Honor Flight

Author’s Photo: Former Honor Flight Participant Wears His Honor Flight Jacket — It Reads: “Every Day Is A Bonus”

Everyone is looking to the left. They’re coming — exiting concourse D into the main lobby of General Mitchell International Airport. They’ve had a long, eventful day — these one-time soldiers, now great-grandfathers, husbands, brothers, grandmothers, sisters, neighbors and friends. Hundreds anticipate their arrival. We want to applaud, hug, kiss, smile, shake hands and say thank you.

The Franklin High School cheerleading squad stands with their black and gold pom-poms at the ready, while the Arrowhead High School band plays On Wisconsin, Louie-Louie, Hey Baby and America the Beautiful. Grandparents, parents and children eat frozen custard cones from the Northpoint treat and burger stand. All bedtime rules have been suspended on this night, while patient onlookers step away from Saturday night routines, waiting for planes to touch down.

On Saturday, October 14, 2017 one hundred and fifty veterans from WWII, Korea and Vietnam made a round trip Honor Flight between Milwaukee and Washington DC. With the assistance of a sponsor, one hundred and forty seven men and three women aged sixty-six to ninety-five were recognized for service to their country.

As I stood near the Starbucks sign — advertising maple pecan lattes, sprinkled with autumn love, I thought about how much the world has changed since the veterans traveled to wars in Europe and Asia — as very young men and women. What did they witness in those places — taking part in conflicts of which they had no role in creating? What has happened in the rest of their lives? How were they able to move on?

I didn’t get any answers on Saturday night, as I did not have courage to ask such questions of people I’d never met. Maybe one day I’ll return, notebook and pencil in hand.

My parents-in-law had a friend who shared in Saturday’s flight. He wore a light blue jacket, signifying his participation in the Vietnam war. Veterans of WWII wore navy, while those from the Korean war were dressed in royal blue.

When my in-laws invited my son to join them on Saturday night, he accepted. They’d been invited to sit with their friend’s family. Each veteran’s family is designated a gathering spot on the floor of General Mitchell’s main lobby space. It seemed each roped off area was filled to capacity, with unfolded lawn chairs holding anticipation.

I was glad my son accepted Grandma’s invitation— feeling it was a good thing for him to do, spending time with his grandparents and having a fourth dimension experience. (Thanks for that term Alex Mathers.)

On Saturday afternoon, I looked at my husband and said, “I haven’t been invited, but I want to go to the Honor Flight reception tonight. Do you want to come? I think anybody can go — we just won’t have a designated area to wait. We’ll have to hang out on the fringes.”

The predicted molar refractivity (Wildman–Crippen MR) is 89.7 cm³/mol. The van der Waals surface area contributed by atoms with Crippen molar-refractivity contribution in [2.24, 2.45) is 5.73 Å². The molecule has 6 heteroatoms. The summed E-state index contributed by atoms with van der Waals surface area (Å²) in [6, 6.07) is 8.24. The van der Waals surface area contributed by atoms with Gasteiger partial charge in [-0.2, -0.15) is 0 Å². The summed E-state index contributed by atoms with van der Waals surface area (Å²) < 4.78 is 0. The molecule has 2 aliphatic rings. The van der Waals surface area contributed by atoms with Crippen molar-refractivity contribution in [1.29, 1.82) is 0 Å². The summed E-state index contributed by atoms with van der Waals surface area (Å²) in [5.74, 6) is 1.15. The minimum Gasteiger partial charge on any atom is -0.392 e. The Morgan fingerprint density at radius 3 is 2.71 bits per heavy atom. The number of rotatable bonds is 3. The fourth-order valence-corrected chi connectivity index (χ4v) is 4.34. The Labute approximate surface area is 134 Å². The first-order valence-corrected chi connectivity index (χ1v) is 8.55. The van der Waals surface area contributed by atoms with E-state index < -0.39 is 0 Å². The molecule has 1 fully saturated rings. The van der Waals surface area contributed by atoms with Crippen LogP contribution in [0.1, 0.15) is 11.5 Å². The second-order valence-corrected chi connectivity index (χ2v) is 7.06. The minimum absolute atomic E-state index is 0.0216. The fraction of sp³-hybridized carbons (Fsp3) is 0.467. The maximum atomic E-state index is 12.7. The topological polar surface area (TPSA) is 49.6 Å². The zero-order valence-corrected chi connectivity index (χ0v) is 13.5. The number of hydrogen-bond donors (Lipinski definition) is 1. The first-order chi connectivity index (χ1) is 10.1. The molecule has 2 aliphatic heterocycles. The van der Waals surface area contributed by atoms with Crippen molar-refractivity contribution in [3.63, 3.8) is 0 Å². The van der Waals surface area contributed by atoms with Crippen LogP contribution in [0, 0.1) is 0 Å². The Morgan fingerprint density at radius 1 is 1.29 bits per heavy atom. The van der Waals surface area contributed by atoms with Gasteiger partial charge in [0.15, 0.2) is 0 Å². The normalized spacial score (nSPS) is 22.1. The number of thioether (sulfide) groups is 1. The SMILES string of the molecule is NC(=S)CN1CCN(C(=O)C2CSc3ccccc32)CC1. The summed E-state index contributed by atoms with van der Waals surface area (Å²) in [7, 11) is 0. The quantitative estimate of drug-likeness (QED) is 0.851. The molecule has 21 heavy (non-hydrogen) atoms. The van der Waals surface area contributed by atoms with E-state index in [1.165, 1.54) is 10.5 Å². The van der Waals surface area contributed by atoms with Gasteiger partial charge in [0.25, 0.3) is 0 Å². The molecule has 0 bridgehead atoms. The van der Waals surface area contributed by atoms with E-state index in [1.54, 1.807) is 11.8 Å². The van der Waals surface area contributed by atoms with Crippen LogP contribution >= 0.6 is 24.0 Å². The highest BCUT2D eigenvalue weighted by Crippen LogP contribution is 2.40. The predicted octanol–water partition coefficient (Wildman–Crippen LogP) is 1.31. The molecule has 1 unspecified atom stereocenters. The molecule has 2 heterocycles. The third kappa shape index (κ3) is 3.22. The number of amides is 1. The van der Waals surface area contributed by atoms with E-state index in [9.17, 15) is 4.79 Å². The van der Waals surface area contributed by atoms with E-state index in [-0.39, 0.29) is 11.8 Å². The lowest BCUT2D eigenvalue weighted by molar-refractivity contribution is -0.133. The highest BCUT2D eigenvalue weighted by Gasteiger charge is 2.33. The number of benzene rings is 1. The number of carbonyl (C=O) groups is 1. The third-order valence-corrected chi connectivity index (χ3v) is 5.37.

Strangely enough, as we made our way through the crowd, I recognized someone from our hometown. Kishor emigrated to the US from India, married an emigrant from Denmark, raised two beautiful daughters, and started a successful engineering business. On this Saturday night — he came to the airport to honor a neighbor who’d fought in Korea.

We chatted for a couple of minutes while he waited for his daughter and grandchildren to return with a promised frozen custard treat. Chocolate cones in one hand and photos of their neighbor/veteran taped to a stick in the other, all four granddaughters seemed to be enjoying the experience.

A visit to the Honor Flight website offers the story of its conception by Navy veteran Earl Morse. The first flight took place in May 2005, transporting veterans to see the memorials recognizing their efforts — erected in our nation’s capitol. Without the Honor Flight, many veterans would never be able to make the trip. The non-profit organization’s stated mission is: Dedicated to providing veterans with honor and closure. To date, approximately one hundred and sixty thousand men and women have been able to make the journey from Honor Flight hubs located in forty-seven states.

My attention was drawn away from the barista in her green apron, who was sweeping up shards of a shattered tea cup. Cheerleaders shook pom-poms and the band played the Star Spangled Banner while everyday heroes, some walking — many in wheelchairs, entered the airport’s central lobby. I saw a range of emotions on the veteran’s faces. We all react differently to such focused attention. I did feel an overwhelming sensation of gratitude, connection and unification in that moment, and I was pleased that I chose to be a part of the event, if only on the fringe. It was an experience that will forever shape me and how I choose to see the world.

To me, Honor Flights are a recognition of what others have given so that I can live free. I’m also reminded that with freedom comes responsibility — to take care of myself, take care of this place, and to take care of each other — within our borders and beyond.

The evening took on a special meaning for me because I had recently read this story in The Guardian. The story makes my heart hurt, because I see the truth in it. It encouraged me to reach out to the elderly in my life. I felt joy to see so many supporting the Honor Flight participants. Do you have any elderly family or friends you could reach out to today?





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Gail Boenning

Gail Boenning


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